In 1488, after her husband was assassinated by the Orsi family, and she herself taken hostage along with her children, Caterina Sforza managed to escape her captors through trickery and took command of the fortress of Ravaldino, where her loyalists had gathered. Seeking to draw her out, the Orsis dragged out Caterina’s young sons and threatened to kill them if she did not surrender. The popular version of the story goes that Caterina stood boldly on the ramparts, raised her skirts, pointed to her genitals and shouted back, "Do it then, you fools! I am already pregnant with another child by Count Riario and I have the means to make more!"
It’s a story that many people believe to this day. Hell, two of the four biographies of Italian Renaissance women I’ve read have incorrectly claimed it as fact, even though you only have to look at the evidence to see that it’s totally false.
Let me explain you a thing.
Of the surviving accounts of the siege at Ravaldino, only two of them — those of Andrea Bernardi and Leone Cobelli — were written by people who were actually there. Neither of those eyewitnesses so much as mention Caterina raising her skirts or making such a retort. Both Bernardi and Cobelli mention the threats made against Caterina’s sons, and both concur that, despite the boys’ screams, Caterina remained inside the castle.
And, look, I know the image of Caterina standing on the ramparts and daring her enemies to do their worst is a totally badass one to our 21st century eyes. There’s something very powerful in the idea of these men aiming a blow at what they imagine to be her greatest weakness — her maternal side, her children — only for her to claim it as a strength, a procreative power her enemies can neither control nor take from her. No matter how many sons they can kill, she can make more. It’s ruthless, yet somehow admirable.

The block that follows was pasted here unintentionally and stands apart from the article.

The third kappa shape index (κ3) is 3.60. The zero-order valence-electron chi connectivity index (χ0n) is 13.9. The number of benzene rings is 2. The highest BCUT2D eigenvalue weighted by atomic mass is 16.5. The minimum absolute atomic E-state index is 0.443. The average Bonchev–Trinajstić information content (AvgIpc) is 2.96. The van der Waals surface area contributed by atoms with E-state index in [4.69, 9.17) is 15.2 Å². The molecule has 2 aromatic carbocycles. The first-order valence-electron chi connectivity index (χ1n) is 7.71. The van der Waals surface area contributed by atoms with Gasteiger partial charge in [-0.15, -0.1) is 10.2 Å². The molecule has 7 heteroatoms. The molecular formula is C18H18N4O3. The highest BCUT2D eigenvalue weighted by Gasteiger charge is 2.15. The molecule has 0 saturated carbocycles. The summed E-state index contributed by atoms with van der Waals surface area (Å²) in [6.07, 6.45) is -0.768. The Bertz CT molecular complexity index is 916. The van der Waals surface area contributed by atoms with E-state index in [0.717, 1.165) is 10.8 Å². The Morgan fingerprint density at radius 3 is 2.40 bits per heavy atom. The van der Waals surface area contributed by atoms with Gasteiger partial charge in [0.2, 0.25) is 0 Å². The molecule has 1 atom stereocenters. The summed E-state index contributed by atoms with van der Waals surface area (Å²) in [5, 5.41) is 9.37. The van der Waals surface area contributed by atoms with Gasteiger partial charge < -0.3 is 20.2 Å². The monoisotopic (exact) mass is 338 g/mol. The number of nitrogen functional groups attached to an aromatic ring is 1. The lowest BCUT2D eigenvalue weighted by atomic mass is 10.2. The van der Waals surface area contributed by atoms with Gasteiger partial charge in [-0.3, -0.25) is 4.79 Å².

But that’s not how the people of Caterina’s time saw it. To them, such behaviour was monstrous, particularly in a woman, and it earned her widespread condemnation. She was, as the Venetian ambassador put it, a “tigress” willing to eat her young to gain power. Indeed, this was a story designed to make her look bad, and not surprisingly it was particularly favoured by those who had reason to dislike her — people like Machiavelli, who was quite possibly still smarting over the professional embarrassment he’d suffered at Caterina’s hand.
Quite simply, it didn’t happen. But what she did do was brilliant nonetheless.
“The reason why we won’t face up to our problems with the environment is that we are the problem. It’s not the corporations out there, it’s not the governments—it’s us. We’re the ones telling the corporations to make more stuff, and make it as cheap and as disposable as possible. We’re not citizens anymore. We’re consumers. That’s what we’re called. It’s just like being an alcoholic and being in denial that you’re an alcoholic. We’re in denial that each and every one of us is the problem. And until we face up to that, nothing’s going to happen. So, there’s a movement for simplifying your life: purchase less stuff, own a few things that are very high quality that last a long time, and that are multifunctional.”—Patagonia’s Founder Yvon Chouinard (via crookedindifference)